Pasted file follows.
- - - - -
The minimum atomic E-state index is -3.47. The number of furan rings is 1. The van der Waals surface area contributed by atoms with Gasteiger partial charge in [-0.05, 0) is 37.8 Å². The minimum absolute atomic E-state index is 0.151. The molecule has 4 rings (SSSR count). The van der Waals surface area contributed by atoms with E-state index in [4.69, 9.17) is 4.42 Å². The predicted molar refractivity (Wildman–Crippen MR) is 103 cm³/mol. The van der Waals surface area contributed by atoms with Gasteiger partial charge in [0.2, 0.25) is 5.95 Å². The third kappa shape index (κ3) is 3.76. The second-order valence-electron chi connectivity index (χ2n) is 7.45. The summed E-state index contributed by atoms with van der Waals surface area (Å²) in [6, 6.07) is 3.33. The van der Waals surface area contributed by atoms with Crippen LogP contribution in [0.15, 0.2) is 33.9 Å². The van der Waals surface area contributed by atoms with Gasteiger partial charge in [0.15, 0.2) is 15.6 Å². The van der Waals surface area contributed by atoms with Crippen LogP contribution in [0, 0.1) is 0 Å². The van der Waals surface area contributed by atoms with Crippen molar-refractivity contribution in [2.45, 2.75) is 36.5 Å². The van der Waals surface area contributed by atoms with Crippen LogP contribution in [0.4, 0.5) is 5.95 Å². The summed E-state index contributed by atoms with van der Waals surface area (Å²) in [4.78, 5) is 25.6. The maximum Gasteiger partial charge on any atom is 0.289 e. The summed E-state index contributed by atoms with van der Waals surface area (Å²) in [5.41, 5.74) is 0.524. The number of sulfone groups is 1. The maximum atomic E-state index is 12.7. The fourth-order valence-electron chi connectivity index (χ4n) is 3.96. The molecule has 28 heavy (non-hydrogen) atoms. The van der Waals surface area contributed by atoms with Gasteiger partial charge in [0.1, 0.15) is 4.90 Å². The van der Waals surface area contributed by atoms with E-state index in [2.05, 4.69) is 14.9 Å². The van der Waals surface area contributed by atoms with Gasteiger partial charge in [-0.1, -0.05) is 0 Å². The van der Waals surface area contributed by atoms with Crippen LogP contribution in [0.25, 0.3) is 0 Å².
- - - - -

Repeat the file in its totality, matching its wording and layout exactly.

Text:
The minimum atomic E-state index is -3.47. The number of furan rings is 1. The van der Waals surface area contributed by atoms with Gasteiger partial charge in [-0.05, 0) is 37.8 Å². The minimum absolute atomic E-state index is 0.151. The molecule has 4 rings (SSSR count). The van der Waals surface area contributed by atoms with E-state index in [4.69, 9.17) is 4.42 Å². The predicted molar refractivity (Wildman–Crippen MR) is 103 cm³/mol. The van der Waals surface area contributed by atoms with Gasteiger partial charge in [0.2, 0.25) is 5.95 Å². The third kappa shape index (κ3) is 3.76. The second-order valence-electron chi connectivity index (χ2n) is 7.45. The summed E-state index contributed by atoms with van der Waals surface area (Å²) in [6, 6.07) is 3.33. The van der Waals surface area contributed by atoms with Crippen LogP contribution in [0.15, 0.2) is 33.9 Å². The van der Waals surface area contributed by atoms with Gasteiger partial charge in [0.15, 0.2) is 15.6 Å². The van der Waals surface area contributed by atoms with Crippen LogP contribution in [0, 0.1) is 0 Å². The van der Waals surface area contributed by atoms with Crippen molar-refractivity contribution in [2.45, 2.75) is 36.5 Å². The van der Waals surface area contributed by atoms with Crippen LogP contribution in [0.4, 0.5) is 5.95 Å². The summed E-state index contributed by atoms with van der Waals surface area (Å²) in [4.78, 5) is 25.6. The maximum Gasteiger partial charge on any atom is 0.289 e. The summed E-state index contributed by atoms with van der Waals surface area (Å²) in [5.41, 5.74) is 0.524. The number of sulfone groups is 1. The maximum atomic E-state index is 12.7. The fourth-order valence-electron chi connectivity index (χ4n) is 3.96. The molecule has 28 heavy (non-hydrogen) atoms. The van der Waals surface area contributed by atoms with Gasteiger partial charge in [0.1, 0.15) is 4.90 Å². The van der Waals surface area contributed by atoms with E-state index in [2.05, 4.69) is 14.9 Å². The van der Waals surface area contributed by atoms with Gasteiger partial charge in [-0.1, -0.05) is 0 Å². The van der Waals surface area contributed by atoms with Crippen LogP contribution in [0.25, 0.3) is 0 Å².